Separating migrant families goes beyond just applying the law. More broadly, in practice, and by design, attorneys general have a lot of flexibility in how they apply the law, and Sessions clearly gets a kick out of applying it in a highly restrictionist way. After all, there is no formal law requiring children to be separated from their families. Also, Christians who don’t want to apply laws they deem unjust do have an option: resign. To Trump’s occasional chagrin, Sessions doesn’t seem to have considered that. And everybody knows why: He’s putting immigration restrictions in place not because he’s a civil servant who puts his own wishes aside and dutifully follows the rules, but because he believes them to be greatly desirable. So if he wants to defend his actions based on the Bible, he should defend the merits of his actions, rather than hide behind Romans 13.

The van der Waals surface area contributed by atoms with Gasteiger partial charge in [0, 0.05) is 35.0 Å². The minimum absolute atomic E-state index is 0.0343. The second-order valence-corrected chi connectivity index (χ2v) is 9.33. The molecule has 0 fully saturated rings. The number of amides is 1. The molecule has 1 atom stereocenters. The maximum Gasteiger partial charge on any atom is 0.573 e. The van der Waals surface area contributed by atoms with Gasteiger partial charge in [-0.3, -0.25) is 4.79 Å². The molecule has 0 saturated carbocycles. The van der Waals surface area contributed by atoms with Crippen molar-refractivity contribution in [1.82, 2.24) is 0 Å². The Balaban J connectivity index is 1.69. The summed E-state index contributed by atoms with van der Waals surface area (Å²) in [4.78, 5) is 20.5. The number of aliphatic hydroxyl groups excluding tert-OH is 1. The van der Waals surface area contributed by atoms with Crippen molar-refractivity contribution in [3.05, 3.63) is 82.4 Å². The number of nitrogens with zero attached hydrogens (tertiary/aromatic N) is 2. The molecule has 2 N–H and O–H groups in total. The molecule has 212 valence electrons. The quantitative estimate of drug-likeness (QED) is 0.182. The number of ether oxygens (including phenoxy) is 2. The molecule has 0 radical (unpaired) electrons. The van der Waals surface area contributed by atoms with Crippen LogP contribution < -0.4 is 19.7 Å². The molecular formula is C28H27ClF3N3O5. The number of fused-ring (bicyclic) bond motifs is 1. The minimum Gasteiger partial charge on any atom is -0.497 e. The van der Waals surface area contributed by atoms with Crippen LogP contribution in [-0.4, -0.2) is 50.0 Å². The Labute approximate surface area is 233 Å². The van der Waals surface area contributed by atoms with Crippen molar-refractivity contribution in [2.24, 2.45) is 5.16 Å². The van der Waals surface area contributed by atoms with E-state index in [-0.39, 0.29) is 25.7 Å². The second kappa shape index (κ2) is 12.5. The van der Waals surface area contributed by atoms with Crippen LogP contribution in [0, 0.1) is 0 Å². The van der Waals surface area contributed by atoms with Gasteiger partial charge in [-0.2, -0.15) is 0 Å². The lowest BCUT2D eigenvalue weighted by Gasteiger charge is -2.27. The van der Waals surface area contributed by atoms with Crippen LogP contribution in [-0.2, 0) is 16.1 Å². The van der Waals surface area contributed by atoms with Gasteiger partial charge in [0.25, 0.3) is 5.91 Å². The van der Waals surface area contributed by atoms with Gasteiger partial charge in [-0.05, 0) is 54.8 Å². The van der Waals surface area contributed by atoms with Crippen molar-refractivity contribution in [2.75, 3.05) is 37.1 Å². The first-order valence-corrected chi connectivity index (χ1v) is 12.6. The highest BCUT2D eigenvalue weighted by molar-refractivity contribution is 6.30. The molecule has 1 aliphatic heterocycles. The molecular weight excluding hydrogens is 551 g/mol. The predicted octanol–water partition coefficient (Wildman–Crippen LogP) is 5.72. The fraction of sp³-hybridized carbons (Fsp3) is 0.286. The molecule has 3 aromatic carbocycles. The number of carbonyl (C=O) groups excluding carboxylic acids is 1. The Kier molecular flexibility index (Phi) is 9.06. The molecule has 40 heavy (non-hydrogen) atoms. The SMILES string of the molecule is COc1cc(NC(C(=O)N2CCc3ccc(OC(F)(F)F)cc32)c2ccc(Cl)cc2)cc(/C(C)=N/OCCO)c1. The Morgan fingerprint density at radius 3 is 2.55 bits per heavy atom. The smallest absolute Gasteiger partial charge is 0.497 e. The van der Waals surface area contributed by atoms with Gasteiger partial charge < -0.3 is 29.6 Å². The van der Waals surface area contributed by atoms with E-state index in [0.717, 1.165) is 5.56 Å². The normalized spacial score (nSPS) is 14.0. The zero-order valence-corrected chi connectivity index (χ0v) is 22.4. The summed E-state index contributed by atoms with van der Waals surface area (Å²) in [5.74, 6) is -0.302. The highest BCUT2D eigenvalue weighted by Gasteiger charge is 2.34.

But this little skirmish might have served some purpose, by drawing attention to what the Bible says about immigration policy. America’s immigration policy for more than 20 years has been to have one set of written laws and another set of unwritten ones, making a mockery of the rule of law and playing no small part in the delegitimization of the political process that has empowered demagogues like Trump. When Sessions, expounding on Romans 13, said that applying the law protects both the weak and the lawful, he might have been disingenuous with regard to his own actions, but he was certainly right in general. So, there’s a lesson here for both sides: Just as conservatives need to wrestle with the plainly clear Biblical verses about sympathy to the stranger, progressives need to account for the clear Biblical verses about the necessity for sound government and rule of law.
To their credit, some Evangelicals who’ve backed Trump up until now have, to the surprise of Trump and Sessions, broken with him on this barbarity.